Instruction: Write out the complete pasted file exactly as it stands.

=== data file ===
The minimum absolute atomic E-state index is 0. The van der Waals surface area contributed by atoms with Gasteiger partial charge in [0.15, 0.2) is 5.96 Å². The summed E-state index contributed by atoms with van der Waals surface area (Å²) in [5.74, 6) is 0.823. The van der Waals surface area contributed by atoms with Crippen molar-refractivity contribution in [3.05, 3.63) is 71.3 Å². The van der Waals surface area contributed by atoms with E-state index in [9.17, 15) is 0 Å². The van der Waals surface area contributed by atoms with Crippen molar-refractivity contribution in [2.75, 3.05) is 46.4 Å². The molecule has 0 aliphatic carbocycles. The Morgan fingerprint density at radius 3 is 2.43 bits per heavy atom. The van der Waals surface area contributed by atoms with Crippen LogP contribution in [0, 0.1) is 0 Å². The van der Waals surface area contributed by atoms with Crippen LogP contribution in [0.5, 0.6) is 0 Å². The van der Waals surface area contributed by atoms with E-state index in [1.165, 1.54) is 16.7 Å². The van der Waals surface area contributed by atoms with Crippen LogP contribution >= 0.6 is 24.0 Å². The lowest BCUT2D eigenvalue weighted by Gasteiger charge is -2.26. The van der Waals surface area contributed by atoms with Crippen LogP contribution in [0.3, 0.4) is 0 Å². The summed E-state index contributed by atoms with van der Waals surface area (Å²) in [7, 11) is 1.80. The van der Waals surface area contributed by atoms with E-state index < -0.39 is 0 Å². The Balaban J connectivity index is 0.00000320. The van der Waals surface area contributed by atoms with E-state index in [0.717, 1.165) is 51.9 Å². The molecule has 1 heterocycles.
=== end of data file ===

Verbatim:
The minimum absolute atomic E-state index is 0. The van der Waals surface area contributed by atoms with Gasteiger partial charge in [0.15, 0.2) is 5.96 Å². The summed E-state index contributed by atoms with van der Waals surface area (Å²) in [5.74, 6) is 0.823. The van der Waals surface area contributed by atoms with Crippen molar-refractivity contribution in [3.05, 3.63) is 71.3 Å². The van der Waals surface area contributed by atoms with E-state index in [9.17, 15) is 0 Å². The van der Waals surface area contributed by atoms with Crippen molar-refractivity contribution in [2.75, 3.05) is 46.4 Å². The molecule has 0 aliphatic carbocycles. The Morgan fingerprint density at radius 3 is 2.43 bits per heavy atom. The van der Waals surface area contributed by atoms with Crippen LogP contribution in [0, 0.1) is 0 Å². The van der Waals surface area contributed by atoms with Crippen LogP contribution in [0.5, 0.6) is 0 Å². The van der Waals surface area contributed by atoms with E-state index in [1.165, 1.54) is 16.7 Å². The van der Waals surface area contributed by atoms with Crippen LogP contribution >= 0.6 is 24.0 Å². The lowest BCUT2D eigenvalue weighted by Gasteiger charge is -2.26. The van der Waals surface area contributed by atoms with Crippen LogP contribution in [0.3, 0.4) is 0 Å². The summed E-state index contributed by atoms with van der Waals surface area (Å²) in [7, 11) is 1.80. The van der Waals surface area contributed by atoms with E-state index < -0.39 is 0 Å². The Balaban J connectivity index is 0.00000320. The van der Waals surface area contributed by atoms with E-state index in [0.717, 1.165) is 51.9 Å². The molecule has 1 heterocycles.